I’m still tucking in the frayed ends of daily life after extended duty in the trenches of extracurricular writing. Soon, there will be a new batch of Doug’s Picks as the blogging routine returns to normal, whatever that is.
I am told that the first rule of survival in the weblog game is to keep the blog fresh. So—to give you useful information and avoid turning this into a mere video disc jockey operation—here is a cross-generational performance of Bud Powell’s “Webb City.” The older generation is represented by Phil Woods, the man in the hat, the younger by Grace Kelly, the woman in the magenta dress, and her band: Jason Palmer, trumpet; Doug Johnson, piano; Evan Gregor, bass; and Jordan Perison, drums. “Webb City” became famous in bebop circles because of a brilliant 1946 recording by Fats Navarro. Powell named the tune not after the southwest Missouri town of 10,000 but for Freddie Webster, one of the heros of pre-bop trumpet. Thanks to Ira Gitler, the fount of all bebop knowledge, for that nugget. There——wasn’t that useful?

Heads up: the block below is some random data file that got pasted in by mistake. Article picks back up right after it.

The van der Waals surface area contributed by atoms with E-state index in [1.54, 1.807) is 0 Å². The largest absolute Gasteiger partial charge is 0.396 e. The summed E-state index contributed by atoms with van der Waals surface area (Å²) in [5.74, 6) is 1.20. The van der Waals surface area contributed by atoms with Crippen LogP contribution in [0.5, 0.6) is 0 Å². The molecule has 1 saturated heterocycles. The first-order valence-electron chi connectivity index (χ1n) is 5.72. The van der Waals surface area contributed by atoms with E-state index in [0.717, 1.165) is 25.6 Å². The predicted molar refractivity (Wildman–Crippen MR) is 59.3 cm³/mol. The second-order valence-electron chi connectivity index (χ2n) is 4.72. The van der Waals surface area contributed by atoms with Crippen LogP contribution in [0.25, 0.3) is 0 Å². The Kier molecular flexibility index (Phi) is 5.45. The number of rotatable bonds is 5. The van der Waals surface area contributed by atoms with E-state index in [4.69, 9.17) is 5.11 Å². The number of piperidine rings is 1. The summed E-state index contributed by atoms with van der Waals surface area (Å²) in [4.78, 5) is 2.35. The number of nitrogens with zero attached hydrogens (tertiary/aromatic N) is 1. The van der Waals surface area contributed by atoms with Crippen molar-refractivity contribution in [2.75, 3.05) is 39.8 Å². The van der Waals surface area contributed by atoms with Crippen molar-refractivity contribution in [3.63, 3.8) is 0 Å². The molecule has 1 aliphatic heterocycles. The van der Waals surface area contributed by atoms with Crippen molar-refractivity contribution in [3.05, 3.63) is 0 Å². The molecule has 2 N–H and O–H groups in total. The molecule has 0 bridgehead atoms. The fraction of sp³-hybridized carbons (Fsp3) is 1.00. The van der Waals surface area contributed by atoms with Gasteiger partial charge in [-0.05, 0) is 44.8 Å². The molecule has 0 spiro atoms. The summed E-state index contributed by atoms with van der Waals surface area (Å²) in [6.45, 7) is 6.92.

This performance took place recently at Sculler’s, a jazz emporium in Boston, Massachusetts, a large city on the east coast of the United States.
“Webb City” is not on Ms. Kelly’s new CD, Man With the Hat, but Mr. Woods is. Here’s a sign of changing times in the record business and in earning prospects for musicians: the album sells on Amazon as a digital download for $6.93, as a CD for $24.72 plus shipping. There are still lots of diehard CD lovers, but remaining one is not getting easier.